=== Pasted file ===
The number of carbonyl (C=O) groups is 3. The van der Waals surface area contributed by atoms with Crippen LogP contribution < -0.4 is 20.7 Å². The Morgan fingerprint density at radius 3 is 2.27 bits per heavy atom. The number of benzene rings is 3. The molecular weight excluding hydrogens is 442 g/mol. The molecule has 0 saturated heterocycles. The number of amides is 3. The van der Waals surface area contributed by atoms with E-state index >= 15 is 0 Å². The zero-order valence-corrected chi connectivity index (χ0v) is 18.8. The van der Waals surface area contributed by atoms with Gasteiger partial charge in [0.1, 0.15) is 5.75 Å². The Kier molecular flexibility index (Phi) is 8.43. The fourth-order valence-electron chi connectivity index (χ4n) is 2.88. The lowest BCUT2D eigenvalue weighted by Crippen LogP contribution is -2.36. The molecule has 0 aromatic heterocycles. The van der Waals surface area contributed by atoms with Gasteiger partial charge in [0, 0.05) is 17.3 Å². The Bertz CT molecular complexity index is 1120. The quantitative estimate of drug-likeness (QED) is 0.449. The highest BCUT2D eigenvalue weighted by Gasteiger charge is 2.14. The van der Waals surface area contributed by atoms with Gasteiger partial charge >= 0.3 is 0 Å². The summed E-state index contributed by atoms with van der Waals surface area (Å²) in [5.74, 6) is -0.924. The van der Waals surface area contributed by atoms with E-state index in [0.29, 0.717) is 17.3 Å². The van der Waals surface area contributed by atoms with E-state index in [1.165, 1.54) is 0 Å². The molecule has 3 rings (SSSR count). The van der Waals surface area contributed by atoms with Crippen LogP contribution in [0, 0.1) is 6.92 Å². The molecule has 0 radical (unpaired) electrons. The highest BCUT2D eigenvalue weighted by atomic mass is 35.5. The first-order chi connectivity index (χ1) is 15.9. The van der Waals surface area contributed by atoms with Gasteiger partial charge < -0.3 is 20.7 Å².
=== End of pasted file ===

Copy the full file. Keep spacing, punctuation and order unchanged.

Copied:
The number of carbonyl (C=O) groups is 3. The van der Waals surface area contributed by atoms with Crippen LogP contribution < -0.4 is 20.7 Å². The Morgan fingerprint density at radius 3 is 2.27 bits per heavy atom. The number of benzene rings is 3. The molecular weight excluding hydrogens is 442 g/mol. The molecule has 0 saturated heterocycles. The number of amides is 3. The van der Waals surface area contributed by atoms with E-state index >= 15 is 0 Å². The zero-order valence-corrected chi connectivity index (χ0v) is 18.8. The van der Waals surface area contributed by atoms with Gasteiger partial charge in [0.1, 0.15) is 5.75 Å². The Kier molecular flexibility index (Phi) is 8.43. The fourth-order valence-electron chi connectivity index (χ4n) is 2.88. The lowest BCUT2D eigenvalue weighted by Crippen LogP contribution is -2.36. The molecule has 0 aromatic heterocycles. The van der Waals surface area contributed by atoms with Gasteiger partial charge in [0, 0.05) is 17.3 Å². The Bertz CT molecular complexity index is 1120. The quantitative estimate of drug-likeness (QED) is 0.449. The highest BCUT2D eigenvalue weighted by Gasteiger charge is 2.14. The van der Waals surface area contributed by atoms with Gasteiger partial charge >= 0.3 is 0 Å². The summed E-state index contributed by atoms with van der Waals surface area (Å²) in [5.74, 6) is -0.924. The van der Waals surface area contributed by atoms with E-state index in [0.29, 0.717) is 17.3 Å². The van der Waals surface area contributed by atoms with E-state index in [1.165, 1.54) is 0 Å². The molecule has 3 rings (SSSR count). The van der Waals surface area contributed by atoms with Crippen LogP contribution in [0, 0.1) is 6.92 Å². The molecule has 0 radical (unpaired) electrons. The highest BCUT2D eigenvalue weighted by atomic mass is 35.5. The first-order chi connectivity index (χ1) is 15.9. The van der Waals surface area contributed by atoms with Gasteiger partial charge < -0.3 is 20.7 Å².